Barrow Spring 2015 Temperature Anomaly

The IASOA Radiation Working Group spearheaded an effort to describe the radiative impacts of Barrow's anomalous spring weather.  IASOA contributing scientists Bob Stone, Diane Stanitski and Chris Cox worked with George Divoky and Craig George to relate these phenomena back to changes in the Barrow ecosystem.   Highlights listed below; the full story can be found [here].

Spring came early this year, breaking several records at the top of the world in Barrow, Alaska, according to a new report that combines observations from NOAA, the North Slope Borough and a scientist who has tracked an Arctic bird for the last four decades. 

  • Barrow experienced its warmest May on record, averaging 28 degrees Fahrenheit, which is nearly 9 degrees above the average for the last 90 years. 
  • The snow disappeared from the NOAA Barrow Observatory on May 28, the second earliest date since records began some 73 years ago. The only year it was earlier was in 2002, when snow disappeared on May 24.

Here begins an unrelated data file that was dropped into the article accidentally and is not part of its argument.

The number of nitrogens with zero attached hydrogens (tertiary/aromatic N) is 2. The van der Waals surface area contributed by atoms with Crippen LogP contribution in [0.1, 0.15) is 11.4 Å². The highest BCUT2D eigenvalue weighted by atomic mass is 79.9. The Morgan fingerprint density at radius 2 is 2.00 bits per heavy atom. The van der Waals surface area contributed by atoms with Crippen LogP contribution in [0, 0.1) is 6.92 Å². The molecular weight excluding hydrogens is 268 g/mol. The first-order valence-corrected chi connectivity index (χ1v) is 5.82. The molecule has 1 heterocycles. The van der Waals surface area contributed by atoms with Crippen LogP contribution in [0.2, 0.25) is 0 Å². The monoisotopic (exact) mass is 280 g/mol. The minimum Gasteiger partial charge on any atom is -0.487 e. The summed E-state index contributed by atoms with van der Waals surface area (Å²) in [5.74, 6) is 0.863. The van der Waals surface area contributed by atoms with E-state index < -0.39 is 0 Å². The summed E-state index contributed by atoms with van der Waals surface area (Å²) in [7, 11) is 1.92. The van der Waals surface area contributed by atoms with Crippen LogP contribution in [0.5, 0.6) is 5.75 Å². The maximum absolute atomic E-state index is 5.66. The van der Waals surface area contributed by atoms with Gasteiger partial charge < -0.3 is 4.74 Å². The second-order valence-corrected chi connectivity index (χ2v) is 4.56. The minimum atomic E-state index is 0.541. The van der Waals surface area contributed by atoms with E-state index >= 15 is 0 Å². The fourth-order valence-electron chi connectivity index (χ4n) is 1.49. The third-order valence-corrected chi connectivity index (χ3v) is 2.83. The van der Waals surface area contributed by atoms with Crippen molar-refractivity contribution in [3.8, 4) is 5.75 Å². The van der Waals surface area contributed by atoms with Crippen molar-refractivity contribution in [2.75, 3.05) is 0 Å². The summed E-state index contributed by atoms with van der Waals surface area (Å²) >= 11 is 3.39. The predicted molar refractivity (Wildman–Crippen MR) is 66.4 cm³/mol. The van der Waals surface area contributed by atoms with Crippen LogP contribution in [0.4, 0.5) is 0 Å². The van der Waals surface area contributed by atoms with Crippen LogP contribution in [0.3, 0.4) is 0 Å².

• A black guillemot bird laid its first egg on June 8, the earliest in the 40 years that George Divoky of the Friends of Cooper Island has observed these Arctic seabirds.
  • Ice completely disappeared from the Isaktoak Lagoon in Barrow on June 27, the earliest date recorded since 1986 when Craig George, the senior wildlife biologist for the North Slope Borough, began tracking the lagoon’s ice status.

The 73-year time series from the NOAA Global Monitoring Division’s (GMD) Barrow Observatory (BRW) in Alaska nearly set a record with the second earliest date of snow melt in 2015 (black line).  The earliest ice-free conditions on record were experienced at the nearby Isaktoak (ISK) lagoon (blue line).  The first egg laid by the Black Guillemot bird on nearby Cooper Island was the earliest in the 40-year record (red line).  “First egg” data courtesy of Friends of Cooper Island,